Some friends have asked why I hadn’t yet addressed the situation around Gov. Walker and the union protests here in Wisconsin. OK, I will. But I mentioned one key side issue on Feb. 21 in my blog entry titled ” Unions Have a Big PR Problem.” Unions still do. The sub-text that caught the nation’s attention during the massive demonstrations in Madison was that Gov. Walker seemed to be pulling the rug out of pocket book economics for the little people — teachers in particular — right after he had created new tax benefits for business capitalists in the state. He seemed to be robbing the little guys to help the fat cats. He was declaring his hard right belief in trickle-down economics, and union members were paying the price: giving up their collective bargaining rights as state employees.

The unions did a good job of turning out their members and their supporters, organizing crowds of peaceful demonstrators topping 100,000 supporters in and around Wisconsin’s Capitol building. But as I said before, even those well-behaved crowds of supporters were interpreted by the right and much of the press as a specter of the danger of empowered unions. Unions have represented state workers in Wisconsin for more than 50 years, and have seemed to do so fairly well, looking back. But since Detroit collapsed a few years ago, and unions were portrayed as the bad guys who had negotiated exorbitant compensation and retirement plans for auto workers, unions have had a bad PR reputation in America. Of course, the failure of Detroit capitalists to design and build the cars Americans had wanted for more than a generation, defaulting to the more responsive Japanese, South Koreans and Germans, was played down.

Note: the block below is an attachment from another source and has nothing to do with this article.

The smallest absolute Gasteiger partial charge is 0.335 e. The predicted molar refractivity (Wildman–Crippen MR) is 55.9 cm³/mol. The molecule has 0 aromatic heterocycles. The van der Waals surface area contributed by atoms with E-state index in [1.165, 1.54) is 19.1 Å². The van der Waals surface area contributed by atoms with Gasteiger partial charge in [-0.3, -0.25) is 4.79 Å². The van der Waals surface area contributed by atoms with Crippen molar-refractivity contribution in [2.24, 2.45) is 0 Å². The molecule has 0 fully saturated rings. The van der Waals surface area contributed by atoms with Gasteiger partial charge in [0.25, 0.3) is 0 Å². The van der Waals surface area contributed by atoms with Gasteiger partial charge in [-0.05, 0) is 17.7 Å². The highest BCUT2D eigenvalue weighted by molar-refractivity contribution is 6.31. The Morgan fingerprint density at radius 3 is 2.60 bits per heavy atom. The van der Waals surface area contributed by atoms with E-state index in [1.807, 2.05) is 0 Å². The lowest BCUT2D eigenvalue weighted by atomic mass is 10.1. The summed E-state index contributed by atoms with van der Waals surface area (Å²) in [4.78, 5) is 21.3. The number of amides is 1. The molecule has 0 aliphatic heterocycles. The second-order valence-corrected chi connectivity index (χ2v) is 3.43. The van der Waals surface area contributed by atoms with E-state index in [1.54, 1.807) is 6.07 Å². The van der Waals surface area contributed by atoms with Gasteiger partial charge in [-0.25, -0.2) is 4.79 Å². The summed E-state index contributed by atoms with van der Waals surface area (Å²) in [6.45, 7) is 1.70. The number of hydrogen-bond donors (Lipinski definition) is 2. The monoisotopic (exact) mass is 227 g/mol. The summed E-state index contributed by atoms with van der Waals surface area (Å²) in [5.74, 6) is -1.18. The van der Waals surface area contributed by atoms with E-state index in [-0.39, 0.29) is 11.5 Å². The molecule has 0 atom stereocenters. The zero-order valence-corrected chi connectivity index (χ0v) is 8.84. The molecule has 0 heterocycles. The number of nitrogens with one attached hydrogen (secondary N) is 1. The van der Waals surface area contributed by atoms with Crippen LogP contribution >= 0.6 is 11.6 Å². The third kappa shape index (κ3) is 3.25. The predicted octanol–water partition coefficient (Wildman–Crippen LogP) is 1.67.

So, even though Gov. Walker had the political clout to kill state employee unions, he clearly hit a nerve when he seemed to trample the little guys, at a time when the economy was already doing that to them, while he supported the capitalists. Any reasonable person might have seen a compromise in which the unions agreed to back off on economic pressure for a year or two, but Walker would have none of that. Yes, the unions have a PR problem. They are not appreciated as being responsible champions of the little guy. If unions are to survive, they’re in need of a lot of good PR, and they had better earn it. Meanwhile, autocrats like Gov. Walker will keep eating their lunch.